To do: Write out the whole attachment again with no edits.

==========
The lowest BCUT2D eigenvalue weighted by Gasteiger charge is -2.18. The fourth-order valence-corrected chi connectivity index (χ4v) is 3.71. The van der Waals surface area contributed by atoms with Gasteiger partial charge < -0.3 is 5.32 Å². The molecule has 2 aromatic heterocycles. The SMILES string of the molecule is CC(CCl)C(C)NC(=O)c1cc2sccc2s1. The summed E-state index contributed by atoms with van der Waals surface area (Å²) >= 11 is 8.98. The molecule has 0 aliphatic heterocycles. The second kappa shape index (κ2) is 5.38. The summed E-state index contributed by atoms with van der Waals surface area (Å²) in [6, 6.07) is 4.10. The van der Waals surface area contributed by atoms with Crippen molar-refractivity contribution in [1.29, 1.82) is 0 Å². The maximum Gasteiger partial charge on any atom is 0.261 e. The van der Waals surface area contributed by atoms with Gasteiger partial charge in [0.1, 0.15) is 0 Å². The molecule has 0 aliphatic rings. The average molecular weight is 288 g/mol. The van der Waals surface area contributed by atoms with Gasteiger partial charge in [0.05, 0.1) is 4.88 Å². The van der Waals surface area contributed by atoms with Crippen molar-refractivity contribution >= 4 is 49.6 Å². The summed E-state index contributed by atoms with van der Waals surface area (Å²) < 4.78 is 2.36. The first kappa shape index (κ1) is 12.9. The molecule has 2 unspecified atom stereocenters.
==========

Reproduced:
The lowest BCUT2D eigenvalue weighted by Gasteiger charge is -2.18. The fourth-order valence-corrected chi connectivity index (χ4v) is 3.71. The van der Waals surface area contributed by atoms with Gasteiger partial charge < -0.3 is 5.32 Å². The molecule has 2 aromatic heterocycles. The SMILES string of the molecule is CC(CCl)C(C)NC(=O)c1cc2sccc2s1. The summed E-state index contributed by atoms with van der Waals surface area (Å²) >= 11 is 8.98. The molecule has 0 aliphatic heterocycles. The second kappa shape index (κ2) is 5.38. The summed E-state index contributed by atoms with van der Waals surface area (Å²) in [6, 6.07) is 4.10. The van der Waals surface area contributed by atoms with Crippen molar-refractivity contribution in [1.29, 1.82) is 0 Å². The maximum Gasteiger partial charge on any atom is 0.261 e. The van der Waals surface area contributed by atoms with Gasteiger partial charge in [0.1, 0.15) is 0 Å². The molecule has 0 aliphatic rings. The average molecular weight is 288 g/mol. The van der Waals surface area contributed by atoms with Gasteiger partial charge in [0.05, 0.1) is 4.88 Å². The van der Waals surface area contributed by atoms with Crippen molar-refractivity contribution >= 4 is 49.6 Å². The summed E-state index contributed by atoms with van der Waals surface area (Å²) < 4.78 is 2.36. The first kappa shape index (κ1) is 12.9. The molecule has 2 unspecified atom stereocenters.